A number of years ago, a rebbe of mine made the following observation: It was very normal when we were teenagers or twenty-somethings to fill our every moment of silence with music or some other activity such as checking emails or texts and the like. He observed that people were generally uncomfortable encountering themselves in a quiet moment. Even on Shabbos, when utilizing electronic devices is prohibited, people read books or newspapers, and, for that matter, even fill their void by learning a sefer of some sort. He said that it’s important to be with ourselves, deep in thought about the trajectory of our lives and whether or not the things we are doing are putting us on the right course of achieving the purpose for which we were put in this world. That was a lesson that resonated with me back then and has remained with me until today.
So while I can easily make sense of the great commotion about minyan davening by saying, “How great are Your people, Israel,” who can’t stand not being able to daven with a minyan, it doesn’t seem all that simple. There is no similarity between the insistence of people willing to put themselves in harm’s way for the sake of davening with a minyan to the hundreds of thousands of Jews who sacrificed their lives through times of persecution to perform mitzvos that they knew would lead to their demise. The difference, of course, between the two is that in the latter case a Jew was willing to die to perform the will of G-d, whereas in the former, while the minyan-goer would like everyone to believe that he is willing to end his life to daven with a minyan, he is jeopardizing the lives of others and is not all that righteous.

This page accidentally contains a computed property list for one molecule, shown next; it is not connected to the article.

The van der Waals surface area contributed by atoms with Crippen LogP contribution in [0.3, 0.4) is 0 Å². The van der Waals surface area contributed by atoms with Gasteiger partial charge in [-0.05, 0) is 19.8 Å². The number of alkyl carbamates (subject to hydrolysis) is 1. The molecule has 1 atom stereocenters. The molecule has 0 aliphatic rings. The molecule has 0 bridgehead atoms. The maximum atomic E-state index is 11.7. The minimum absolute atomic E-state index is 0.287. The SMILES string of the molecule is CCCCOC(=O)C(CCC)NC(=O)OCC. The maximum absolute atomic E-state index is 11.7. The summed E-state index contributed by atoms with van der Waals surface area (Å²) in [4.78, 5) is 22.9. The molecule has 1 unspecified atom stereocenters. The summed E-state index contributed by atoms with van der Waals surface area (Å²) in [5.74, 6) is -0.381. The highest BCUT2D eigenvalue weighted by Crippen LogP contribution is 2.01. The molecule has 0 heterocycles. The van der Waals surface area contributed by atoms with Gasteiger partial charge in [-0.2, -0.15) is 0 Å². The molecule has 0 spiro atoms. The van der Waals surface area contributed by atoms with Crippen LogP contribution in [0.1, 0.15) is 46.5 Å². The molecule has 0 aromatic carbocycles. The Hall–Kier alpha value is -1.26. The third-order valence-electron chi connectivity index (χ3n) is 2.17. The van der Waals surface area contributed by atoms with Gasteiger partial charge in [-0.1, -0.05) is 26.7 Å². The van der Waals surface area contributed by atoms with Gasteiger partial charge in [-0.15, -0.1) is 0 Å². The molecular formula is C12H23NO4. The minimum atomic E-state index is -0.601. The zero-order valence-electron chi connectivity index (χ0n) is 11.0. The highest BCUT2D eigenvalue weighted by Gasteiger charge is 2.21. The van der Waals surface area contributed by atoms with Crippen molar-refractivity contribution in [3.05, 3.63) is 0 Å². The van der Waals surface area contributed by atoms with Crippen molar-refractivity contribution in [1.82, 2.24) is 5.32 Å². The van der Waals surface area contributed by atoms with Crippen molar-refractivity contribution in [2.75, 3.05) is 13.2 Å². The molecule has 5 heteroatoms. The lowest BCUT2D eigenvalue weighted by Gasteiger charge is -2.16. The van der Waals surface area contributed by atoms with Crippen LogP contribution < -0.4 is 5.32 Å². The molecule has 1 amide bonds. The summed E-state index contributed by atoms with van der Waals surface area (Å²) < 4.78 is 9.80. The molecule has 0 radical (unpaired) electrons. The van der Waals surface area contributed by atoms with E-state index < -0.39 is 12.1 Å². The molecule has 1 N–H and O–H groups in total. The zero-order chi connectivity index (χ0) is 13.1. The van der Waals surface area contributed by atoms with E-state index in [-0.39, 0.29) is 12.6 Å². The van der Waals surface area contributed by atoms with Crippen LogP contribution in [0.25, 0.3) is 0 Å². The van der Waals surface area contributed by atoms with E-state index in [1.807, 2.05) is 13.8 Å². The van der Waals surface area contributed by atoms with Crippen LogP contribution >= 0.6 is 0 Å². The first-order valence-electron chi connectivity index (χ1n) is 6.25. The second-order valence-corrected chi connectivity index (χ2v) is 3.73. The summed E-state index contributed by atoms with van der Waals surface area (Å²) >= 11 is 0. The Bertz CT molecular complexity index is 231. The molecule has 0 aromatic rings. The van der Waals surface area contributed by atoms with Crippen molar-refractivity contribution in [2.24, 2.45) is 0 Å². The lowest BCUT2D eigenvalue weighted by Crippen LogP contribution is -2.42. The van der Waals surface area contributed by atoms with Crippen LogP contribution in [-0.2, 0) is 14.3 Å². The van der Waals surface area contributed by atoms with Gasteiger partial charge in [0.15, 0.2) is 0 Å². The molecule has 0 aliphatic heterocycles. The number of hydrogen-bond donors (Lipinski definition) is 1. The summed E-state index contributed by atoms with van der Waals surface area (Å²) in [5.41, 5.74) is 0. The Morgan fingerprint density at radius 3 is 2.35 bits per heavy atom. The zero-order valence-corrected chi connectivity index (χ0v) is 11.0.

These are just my own observations. But I urge anyone whose conscience continues to gnaw at him about the notion of davening alone on Shabbos, yom tov, or weekday to look carefully at himself in the mirror or to facilitate some quiet time at night to assess what it is that is really bothering him, what it is that he is truly uncomfortable with — the lack of a minyan or decades upon decades of self-deception? If it is the latter then I agree that is extremely disconcerting.
As people who believe in G-d’s Providence over every minute detail of our lives and this world, these events are meant to inspire deep introspection and to figure out what it is that G-d is saying to each of us individually. It’s easy to figure out what G-d is saying to other people, but we need to use these events as a springboard towards continued growth.
Parashas Emor opens with what has become a famous redundancy. The opening verse states: “Say to the kohanim, the sons of Aharon, and say to them.” Rashi, whose style it is to address issues of this nature, highlights the words, “Emor … V’amarta” and comments “L’hazhir gedolim al ha’ketanim,” which means to caution the elders by way of the minors.
Reb Elimelech of Lizhensk explains that often when we want to point something out to people without being too forward in our delivery, we will address the children in the crowd while our words are directed at the elders among us. With our kids at home, attending classes virtually, at a distance, these are some of the messages that came to my mind about the things going on today.